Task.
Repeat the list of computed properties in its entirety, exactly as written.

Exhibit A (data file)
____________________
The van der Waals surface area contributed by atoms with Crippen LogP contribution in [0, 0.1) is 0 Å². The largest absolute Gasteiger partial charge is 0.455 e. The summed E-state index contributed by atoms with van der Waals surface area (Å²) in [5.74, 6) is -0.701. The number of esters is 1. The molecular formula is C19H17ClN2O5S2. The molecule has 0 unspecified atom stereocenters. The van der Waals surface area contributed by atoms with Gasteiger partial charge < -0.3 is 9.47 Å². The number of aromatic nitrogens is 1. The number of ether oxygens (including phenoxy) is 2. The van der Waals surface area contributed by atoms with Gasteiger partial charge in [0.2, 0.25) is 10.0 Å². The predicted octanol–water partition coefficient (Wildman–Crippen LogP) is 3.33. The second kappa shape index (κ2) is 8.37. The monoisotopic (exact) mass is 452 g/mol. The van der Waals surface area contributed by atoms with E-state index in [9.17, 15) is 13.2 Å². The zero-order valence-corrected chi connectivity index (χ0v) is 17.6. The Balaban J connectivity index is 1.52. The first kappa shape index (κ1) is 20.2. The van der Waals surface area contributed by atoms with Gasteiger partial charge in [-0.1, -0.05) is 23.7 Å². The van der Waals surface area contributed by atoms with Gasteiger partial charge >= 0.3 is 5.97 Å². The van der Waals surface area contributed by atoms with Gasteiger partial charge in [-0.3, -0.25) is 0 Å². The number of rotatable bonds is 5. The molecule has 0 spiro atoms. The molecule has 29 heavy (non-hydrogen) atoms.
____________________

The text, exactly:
The van der Waals surface area contributed by atoms with Crippen LogP contribution in [0, 0.1) is 0 Å². The largest absolute Gasteiger partial charge is 0.455 e. The summed E-state index contributed by atoms with van der Waals surface area (Å²) in [5.74, 6) is -0.701. The number of esters is 1. The molecular formula is C19H17ClN2O5S2. The molecule has 0 unspecified atom stereocenters. The van der Waals surface area contributed by atoms with Gasteiger partial charge < -0.3 is 9.47 Å². The number of aromatic nitrogens is 1. The number of ether oxygens (including phenoxy) is 2. The van der Waals surface area contributed by atoms with Gasteiger partial charge in [0.2, 0.25) is 10.0 Å². The predicted octanol–water partition coefficient (Wildman–Crippen LogP) is 3.33. The second kappa shape index (κ2) is 8.37. The monoisotopic (exact) mass is 452 g/mol. The van der Waals surface area contributed by atoms with E-state index in [9.17, 15) is 13.2 Å². The zero-order valence-corrected chi connectivity index (χ0v) is 17.6. The Balaban J connectivity index is 1.52. The first kappa shape index (κ1) is 20.2. The van der Waals surface area contributed by atoms with Gasteiger partial charge in [-0.1, -0.05) is 23.7 Å². The van der Waals surface area contributed by atoms with Gasteiger partial charge >= 0.3 is 5.97 Å². The van der Waals surface area contributed by atoms with Gasteiger partial charge in [-0.3, -0.25) is 0 Å². The number of rotatable bonds is 5. The molecule has 0 spiro atoms. The molecule has 29 heavy (non-hydrogen) atoms.